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Selena Gomez and Vanessa Hudgens are girls gone wild in 'Spring Breakers'

Ashley Benson, Selena Gomez, Vanessa Hudgens and Rachel Korine
Ashley Benson, Selena Gomez, Vanessa Hudgens and Rachel Korine
A24 Films

The raunchy and violent film "Spring Breakers" (released in 2013) is about four female college students — Candy (played by Vanessa Hudgens), Brit (played by Ashley Benson), Faith (played by Selena Gomez) and Cotty (played by Rachel Korine, who is married in real life to "Spring Breakers" writer/director Harmony Korine) — who commit robbery to finance a spring-break trip to Florida. Once in Florida, the four friends indulge in a lot of partying and get arrested for underage drinking and public intoxication.

Ashley Benson, Selena Gomez, Harmony Korine, Vanessa Hudgens and Rachel Korine at the Paris premiere of "Spring Breakers"
Getty Images

A gangster and part-time rapper named Alien (played by James Franco) bails the girls out of jail after seeing them during a court appearance. Faith grows increasingly uncomfortable with being around Alien, so she goes home, but Candy, Brit and Cotty stay with Alien and gleefully join him in his life of crime until one of the girls also goes home because of a gunshot injury. Harmony Korine is known for writing and directing offbeat, little-seen independent films, but "Spring Breakers" is his biggest and most mainstream hit so far. Here is what Franco, Gomez, Benson, Rachel Korine and Harmony Korine said during a Q&A after the U.S. premiere of “Spring Breakers” at a Paris press conference for the movie.

Harmony, how did you come up with the idea for “Spring Breakers”?

Harmony Korine: Spring break is such a cultural phenomenon in America. It’s once a year. Kids, adolescents, teenagers from certain parts of America experience this wild, primal animalistic week of sex and debauchery and violence and all that stuff. And then, at the end of the week, they go home and forget it ever happened.

And so, in some ways, spring break is metaphorical to this film, more symbolic. I had been collecting spring break imagery for a couple of years — pictures of kids going crazy on the beaches, tearing things up. The imagery, I started looking at it, the colors, the way things looked. The vernacular started to speak to me.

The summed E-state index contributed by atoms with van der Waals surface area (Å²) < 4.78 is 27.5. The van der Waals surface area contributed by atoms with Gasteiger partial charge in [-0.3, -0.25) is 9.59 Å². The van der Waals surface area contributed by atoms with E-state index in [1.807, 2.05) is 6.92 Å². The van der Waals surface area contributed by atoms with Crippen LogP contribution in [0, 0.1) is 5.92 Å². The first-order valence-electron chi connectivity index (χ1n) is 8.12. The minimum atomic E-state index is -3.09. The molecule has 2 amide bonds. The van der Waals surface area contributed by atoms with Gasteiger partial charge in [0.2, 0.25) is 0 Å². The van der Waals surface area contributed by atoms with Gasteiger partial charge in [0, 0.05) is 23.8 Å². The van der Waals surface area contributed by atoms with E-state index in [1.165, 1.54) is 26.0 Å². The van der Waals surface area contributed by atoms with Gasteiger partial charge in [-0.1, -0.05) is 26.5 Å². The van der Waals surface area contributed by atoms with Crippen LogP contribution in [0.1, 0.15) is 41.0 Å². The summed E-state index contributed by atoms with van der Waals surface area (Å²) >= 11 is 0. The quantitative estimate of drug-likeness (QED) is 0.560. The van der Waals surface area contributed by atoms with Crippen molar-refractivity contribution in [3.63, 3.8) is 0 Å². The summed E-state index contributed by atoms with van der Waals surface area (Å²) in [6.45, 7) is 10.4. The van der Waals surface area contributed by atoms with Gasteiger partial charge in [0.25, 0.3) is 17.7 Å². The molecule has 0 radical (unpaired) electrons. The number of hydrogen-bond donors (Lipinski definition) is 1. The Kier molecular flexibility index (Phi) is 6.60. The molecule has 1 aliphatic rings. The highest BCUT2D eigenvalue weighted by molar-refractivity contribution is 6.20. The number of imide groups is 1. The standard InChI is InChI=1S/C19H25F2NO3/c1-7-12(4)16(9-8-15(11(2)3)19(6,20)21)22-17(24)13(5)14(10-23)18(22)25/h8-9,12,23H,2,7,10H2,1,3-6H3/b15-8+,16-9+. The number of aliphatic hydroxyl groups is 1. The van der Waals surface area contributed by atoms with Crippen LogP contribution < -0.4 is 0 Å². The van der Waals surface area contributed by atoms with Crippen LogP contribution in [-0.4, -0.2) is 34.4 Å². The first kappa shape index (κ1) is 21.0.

So one day I dreamt up this image of some girls on the ocean on the beach, robbing fat tourists — like in ski masks and bikinis, robbing tourists. I thought it was a striking, interesting image. And I just sort of fantasized and came up with the rest of it, the characters and the storylines, kind of made up.

Have any of you ever experienced spring break in real life? If not, was making a chance to live it out?

Gomez: None of the girls and I ever experienced spring break before, and I think we experienced the craziest one we could ever have. And we got it out of our system, so I don’t know if we’ll be doing it again.

In “Spring Breakers,” two of the girls decided to leave, and two stay with Alien. Was that always written in the script or did it organically happen that way?
Harmony Korine: It was always written that way. The girls, the four of them were always symbolic of a whole or a unit — four facets of an individual.

And so, the idea that one by ne, over the course of this journey they were having, that things would be stripped and that one would fall. Faith’s character was the morality, the religion, the soul. And once that falls, then you’re left with three. And then, Cotty goes, and then it becomes about a more wild, sociopathic, uninhibited, kind of an animalistic behavior.

For the actresses, was working with Harmony the same approach that you had with previous directors?

Hudgens: Working with Harmony is amazing. I think every single film you do is going to be a completely different experience, but Harmony’s was the most organic and fun and spontaneous for sure. He wasn’t directing us. He was almost guiding us. And he was so positive and so giving, he became one of the girls. We just had so much fun. He just allowed us to be spontaneous and play and use our environment. Seriously, it was unlike anything I had done before.

Benson: The one thing about Harm was that even before I got to Florida, he would send me these amazing text messages saying, “You’re meant to play this part. You are this part.”

He was so supportive. He was always complimenting us. Nothing was ever wrong. Everything that we did was right. He was just so supportive. He was really, really amazing. He made the environment super, super comfortable. He’s just a great guy.

Rachel Korine: I’ve worked with Harmony before, but to say the least, this film was something new for him. I think he wanted to explore a new world. Even the plot was more linear than he’s accustomed to. And he tried things with the cinematographer that he had never tried before. And then the cast — it was definitely a new and different experience.

For more info: "Spring Breakers" website